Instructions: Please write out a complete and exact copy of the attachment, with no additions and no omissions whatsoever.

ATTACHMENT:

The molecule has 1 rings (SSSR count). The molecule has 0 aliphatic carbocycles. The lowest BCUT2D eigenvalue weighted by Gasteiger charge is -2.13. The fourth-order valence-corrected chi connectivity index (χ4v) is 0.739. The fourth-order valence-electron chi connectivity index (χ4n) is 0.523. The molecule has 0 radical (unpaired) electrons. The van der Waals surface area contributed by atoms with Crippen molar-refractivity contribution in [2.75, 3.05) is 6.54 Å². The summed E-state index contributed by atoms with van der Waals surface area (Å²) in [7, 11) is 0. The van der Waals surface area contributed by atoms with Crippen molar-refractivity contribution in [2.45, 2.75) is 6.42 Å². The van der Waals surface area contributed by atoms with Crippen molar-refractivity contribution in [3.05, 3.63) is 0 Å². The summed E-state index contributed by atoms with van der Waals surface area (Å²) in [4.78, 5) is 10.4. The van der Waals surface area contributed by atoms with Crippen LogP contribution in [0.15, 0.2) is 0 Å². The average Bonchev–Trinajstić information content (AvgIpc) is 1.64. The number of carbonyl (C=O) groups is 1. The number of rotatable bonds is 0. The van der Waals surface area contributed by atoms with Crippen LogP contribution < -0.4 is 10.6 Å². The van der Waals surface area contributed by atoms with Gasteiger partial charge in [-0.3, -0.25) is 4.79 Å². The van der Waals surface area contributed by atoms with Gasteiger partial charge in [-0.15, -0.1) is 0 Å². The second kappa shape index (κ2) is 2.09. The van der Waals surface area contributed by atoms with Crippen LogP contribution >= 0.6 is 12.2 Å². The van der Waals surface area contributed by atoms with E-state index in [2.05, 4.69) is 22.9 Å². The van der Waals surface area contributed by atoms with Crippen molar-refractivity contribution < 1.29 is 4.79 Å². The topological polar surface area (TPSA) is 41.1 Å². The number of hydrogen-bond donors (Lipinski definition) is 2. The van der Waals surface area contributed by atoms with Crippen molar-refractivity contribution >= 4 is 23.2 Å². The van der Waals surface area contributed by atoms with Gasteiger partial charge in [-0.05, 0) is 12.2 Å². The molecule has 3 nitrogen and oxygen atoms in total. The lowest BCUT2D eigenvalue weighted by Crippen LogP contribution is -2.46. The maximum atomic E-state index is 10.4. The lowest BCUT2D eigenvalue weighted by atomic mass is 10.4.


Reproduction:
The molecule has 1 rings (SSSR count). The molecule has 0 aliphatic carbocycles. The lowest BCUT2D eigenvalue weighted by Gasteiger charge is -2.13. The fourth-order valence-corrected chi connectivity index (χ4v) is 0.739. The fourth-order valence-electron chi connectivity index (χ4n) is 0.523. The molecule has 0 radical (unpaired) electrons. The van der Waals surface area contributed by atoms with Crippen molar-refractivity contribution in [2.75, 3.05) is 6.54 Å². The summed E-state index contributed by atoms with van der Waals surface area (Å²) in [7, 11) is 0. The van der Waals surface area contributed by atoms with Crippen molar-refractivity contribution in [2.45, 2.75) is 6.42 Å². The van der Waals surface area contributed by atoms with Crippen molar-refractivity contribution in [3.05, 3.63) is 0 Å². The summed E-state index contributed by atoms with van der Waals surface area (Å²) in [4.78, 5) is 10.4. The van der Waals surface area contributed by atoms with Crippen LogP contribution in [0.15, 0.2) is 0 Å². The average Bonchev–Trinajstić information content (AvgIpc) is 1.64. The number of carbonyl (C=O) groups is 1. The number of rotatable bonds is 0. The van der Waals surface area contributed by atoms with Crippen LogP contribution < -0.4 is 10.6 Å². The van der Waals surface area contributed by atoms with Gasteiger partial charge in [-0.3, -0.25) is 4.79 Å². The van der Waals surface area contributed by atoms with Gasteiger partial charge in [-0.15, -0.1) is 0 Å². The second kappa shape index (κ2) is 2.09. The van der Waals surface area contributed by atoms with Crippen LogP contribution >= 0.6 is 12.2 Å². The van der Waals surface area contributed by atoms with E-state index in [2.05, 4.69) is 22.9 Å². The van der Waals surface area contributed by atoms with Crippen molar-refractivity contribution < 1.29 is 4.79 Å². The topological polar surface area (TPSA) is 41.1 Å². The number of hydrogen-bond donors (Lipinski definition) is 2. The van der Waals surface area contributed by atoms with Crippen molar-refractivity contribution >= 4 is 23.2 Å². The van der Waals surface area contributed by atoms with Gasteiger partial charge in [-0.05, 0) is 12.2 Å². The molecule has 3 nitrogen and oxygen atoms in total. The lowest BCUT2D eigenvalue weighted by Crippen LogP contribution is -2.46. The maximum atomic E-state index is 10.4. The lowest BCUT2D eigenvalue weighted by atomic mass is 10.4.